Wednesday, October 21, 2009

Socks and tiers

I brought some knitting along with me from Toronto, but I have done very little work on it, too much else to do I guess. However I thought I'd show what I have done so far anyway.

This is a pair of socks in Fleece Artist sock yarn, Fleece Artist is Nova Scotian. I had quite a bit of the sock on the left done when I arrived and started the second sock here. The reason the two socks are still on needles is because I want to make both of them the same length (duh...) and don't know how far this ball of yarn will go.

It's hard to see the pattern, but basically it's kind of a leaf motif. You can make it out on the right side of the sock in the middle, the left side has the same motif in mirror-image. I found it in a book of knitting stitches and decided to try it out on a pair of socks. I love the colours!

These are toe-up socks, you start at the toe and work up. There is a technique for doing both socks at once, but I would have had to divide my yarn into two balls right at the beginning and use a very long (or maybe two very long) circular needle(s), but I didn't do that.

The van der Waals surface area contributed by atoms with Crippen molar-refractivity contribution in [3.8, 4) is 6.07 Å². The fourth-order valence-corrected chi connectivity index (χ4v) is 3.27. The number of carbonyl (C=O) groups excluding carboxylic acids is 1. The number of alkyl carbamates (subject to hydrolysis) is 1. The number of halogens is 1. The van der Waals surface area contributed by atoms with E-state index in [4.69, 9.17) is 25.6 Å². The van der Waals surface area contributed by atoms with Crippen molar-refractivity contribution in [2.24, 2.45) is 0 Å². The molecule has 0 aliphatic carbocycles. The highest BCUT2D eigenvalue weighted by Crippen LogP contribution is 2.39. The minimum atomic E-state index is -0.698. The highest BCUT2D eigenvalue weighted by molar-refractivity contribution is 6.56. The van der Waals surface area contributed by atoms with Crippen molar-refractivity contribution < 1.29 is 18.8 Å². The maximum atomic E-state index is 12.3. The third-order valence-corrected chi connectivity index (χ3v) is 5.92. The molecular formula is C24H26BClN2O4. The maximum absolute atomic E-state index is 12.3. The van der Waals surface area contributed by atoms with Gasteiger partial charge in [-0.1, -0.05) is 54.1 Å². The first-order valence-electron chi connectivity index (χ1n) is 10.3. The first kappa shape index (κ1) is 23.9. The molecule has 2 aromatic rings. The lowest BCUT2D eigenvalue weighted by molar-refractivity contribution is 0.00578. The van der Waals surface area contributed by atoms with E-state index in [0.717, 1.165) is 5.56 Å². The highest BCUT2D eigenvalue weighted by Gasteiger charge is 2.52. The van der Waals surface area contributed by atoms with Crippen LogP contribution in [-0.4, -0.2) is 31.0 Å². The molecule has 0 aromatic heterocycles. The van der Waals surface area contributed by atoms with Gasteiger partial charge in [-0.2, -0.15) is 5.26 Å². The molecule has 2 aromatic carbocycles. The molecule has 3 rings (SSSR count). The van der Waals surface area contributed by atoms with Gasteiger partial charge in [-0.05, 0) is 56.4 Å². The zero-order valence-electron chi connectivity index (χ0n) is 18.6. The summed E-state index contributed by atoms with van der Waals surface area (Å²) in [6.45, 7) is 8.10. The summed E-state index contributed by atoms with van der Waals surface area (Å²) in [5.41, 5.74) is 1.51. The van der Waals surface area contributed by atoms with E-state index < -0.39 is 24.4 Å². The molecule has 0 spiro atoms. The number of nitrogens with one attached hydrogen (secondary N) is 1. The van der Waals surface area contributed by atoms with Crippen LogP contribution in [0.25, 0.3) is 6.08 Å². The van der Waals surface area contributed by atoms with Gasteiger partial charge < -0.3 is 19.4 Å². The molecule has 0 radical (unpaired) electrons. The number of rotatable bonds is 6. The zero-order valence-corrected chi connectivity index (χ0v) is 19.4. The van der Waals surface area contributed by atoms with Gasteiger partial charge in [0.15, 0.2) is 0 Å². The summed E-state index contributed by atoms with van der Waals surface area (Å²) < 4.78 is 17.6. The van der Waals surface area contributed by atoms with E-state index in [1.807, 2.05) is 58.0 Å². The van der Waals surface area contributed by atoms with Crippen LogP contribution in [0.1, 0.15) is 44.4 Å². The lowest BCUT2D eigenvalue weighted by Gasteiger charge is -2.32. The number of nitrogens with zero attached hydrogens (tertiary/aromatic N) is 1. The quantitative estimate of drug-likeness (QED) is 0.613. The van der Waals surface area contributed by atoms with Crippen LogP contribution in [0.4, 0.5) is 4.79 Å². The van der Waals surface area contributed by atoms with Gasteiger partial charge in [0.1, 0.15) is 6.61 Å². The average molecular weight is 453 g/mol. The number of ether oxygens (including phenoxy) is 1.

While in showing off mode, here is my neighbour's handiwork tiering wood. I've never heard that term before, I always say 'stacking' wood, but 'tiering' is the correct term around here.

Another neighbour thought this photo was a classic Nova Scotian fall dooryard scene: the squash (on the purple picnic table), the firewood, and the apple trees.

My neighbour is finished tiering, the last of the pile on the left is being burned now so no point moving it around. Great job, eh?

1 comment:

Barbara Anne said...

I love your knitting and the colors! I have no skill or coordination with knitting needles. It's sad, but true. My hat is off to you!

In Tennessee, you "rick" wood to allow for air to circulate around it so it won't stay wet and rot. Interesting how many terms there are for the same process.